UN, Schafer call for more biofuel study
ROME -- At the urging of Agriculture Secretary Ed Schafer, a United Nations conference on climate change, biofuels and food security in Rome June 5 formally adopted a declaration that calls for more study of biofuels, but did not say their produc...
ROME -- At the urging of Agriculture Secretary Ed Schafer, a United Nations conference on climate change, biofuels and food security in Rome June 5 formally adopted a declaration that calls for more study of biofuels, but did not say their production should be discouraged because they increase food prices.
Some U.N. officials had said they considered biofuels production in the United States, the European Union and Brazil to be a major factor in soaring food prices around the world. Representatives of 108 countries and the European Union gathered to address what to do about the problem.
The declaration of the U.N. High Level Conference on World Food Security: The Challenges of Climate Change and Bioenergy urges countries "to address the challenges and opportunities posed by biofuels" through "in-depth studies" and "exchanging experiences" to make sure that biofuels production and use are sustainable.
Schafer, who chaired a conference roundtable on the causes, consequences and possible solutions for high food prices, said here that the United States finds the declaration statement on biofuels "acceptable."
The Renewable Fuels Association, the Candian Renewable Fuels Association and the European Bioethanol Fuel Association, issued a joint statement that they are "confident [further study] will underscore the valuable contribution biofuels can make to ease the energy and agriculture challenges confronting all nations."
The document, which was adopted by the consensus of the 108 countries and the European Union that sent representatives to the conference, focused on the need to provide money for poor people to buy food and on the need to get seed and fertilizer to small farmers, especially in Africa, to increase production. The declaration also included a provision urging a "rapid and successful conclusion to the World Trade Organization Doha Development Round."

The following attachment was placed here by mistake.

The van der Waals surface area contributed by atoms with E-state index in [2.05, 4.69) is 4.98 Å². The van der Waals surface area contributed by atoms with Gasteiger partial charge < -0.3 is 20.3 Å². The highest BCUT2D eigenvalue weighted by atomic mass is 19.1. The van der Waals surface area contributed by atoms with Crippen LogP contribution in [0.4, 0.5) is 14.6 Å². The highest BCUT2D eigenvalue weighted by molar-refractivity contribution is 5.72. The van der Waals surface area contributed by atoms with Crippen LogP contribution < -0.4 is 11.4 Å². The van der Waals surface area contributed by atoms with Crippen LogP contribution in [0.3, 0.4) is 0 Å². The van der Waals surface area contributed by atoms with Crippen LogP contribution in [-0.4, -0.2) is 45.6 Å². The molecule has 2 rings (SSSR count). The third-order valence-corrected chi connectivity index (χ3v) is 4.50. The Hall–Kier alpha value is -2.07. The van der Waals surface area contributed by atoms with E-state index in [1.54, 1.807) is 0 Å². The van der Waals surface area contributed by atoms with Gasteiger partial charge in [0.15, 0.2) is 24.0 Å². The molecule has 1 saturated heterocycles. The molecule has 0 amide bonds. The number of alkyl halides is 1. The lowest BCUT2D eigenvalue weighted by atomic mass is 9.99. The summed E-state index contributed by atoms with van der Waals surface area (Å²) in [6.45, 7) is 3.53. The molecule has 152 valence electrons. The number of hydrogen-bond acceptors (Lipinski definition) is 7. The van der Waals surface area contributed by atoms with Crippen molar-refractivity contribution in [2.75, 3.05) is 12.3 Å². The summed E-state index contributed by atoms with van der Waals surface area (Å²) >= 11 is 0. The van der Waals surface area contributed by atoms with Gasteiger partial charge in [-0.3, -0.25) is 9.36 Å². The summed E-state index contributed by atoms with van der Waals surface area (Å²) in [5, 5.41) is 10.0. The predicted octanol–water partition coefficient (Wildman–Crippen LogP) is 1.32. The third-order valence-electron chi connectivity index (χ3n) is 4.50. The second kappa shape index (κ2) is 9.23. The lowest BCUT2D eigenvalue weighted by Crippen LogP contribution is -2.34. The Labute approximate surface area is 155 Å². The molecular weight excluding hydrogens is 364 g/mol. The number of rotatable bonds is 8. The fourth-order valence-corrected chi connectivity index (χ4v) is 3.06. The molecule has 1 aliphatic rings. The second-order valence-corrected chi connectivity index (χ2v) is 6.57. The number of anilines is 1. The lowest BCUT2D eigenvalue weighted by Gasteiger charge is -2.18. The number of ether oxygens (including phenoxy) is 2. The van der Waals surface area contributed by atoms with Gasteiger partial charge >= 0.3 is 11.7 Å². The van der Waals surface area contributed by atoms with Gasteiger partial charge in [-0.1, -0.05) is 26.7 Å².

A U.N. official said that France had tried to lead opposition to that provision. U.N. Food and Agriculture Organization Director-General Jacques Diouf acknowledged that there may have been debate about that issue behind the scenes, but said the biggest difficulty with with the Doha Round is not agriculture, but the inability to come to agreement on industrial policy. The declaration also included a veiled reference opposing the export bans and taxes that some countries have placed on the export of commodities.
The declaration said countries should "minimize the use of restrictive measures that could increase volatility of international prices" Argentina, which has increased taxes on its commodity exports, objected to that provision, but said it would not block adoption of the agreement. Venezuela, Cuba and Ecuador also said they were not satisfied with the declaration because it did not urge changes in the structure of world agriculture, but they also said they would not block the agreement.
Schafer announced that the United States would spend $5 billion on food aid and international agricultural development over the next 2 years, but it was unclear whether that was a new commitment on the part of the Bush administration or money it was already planning to spend. Diouf also announced that other countries had promised money and said his staff would figure out how the money would be spent and over what period of time.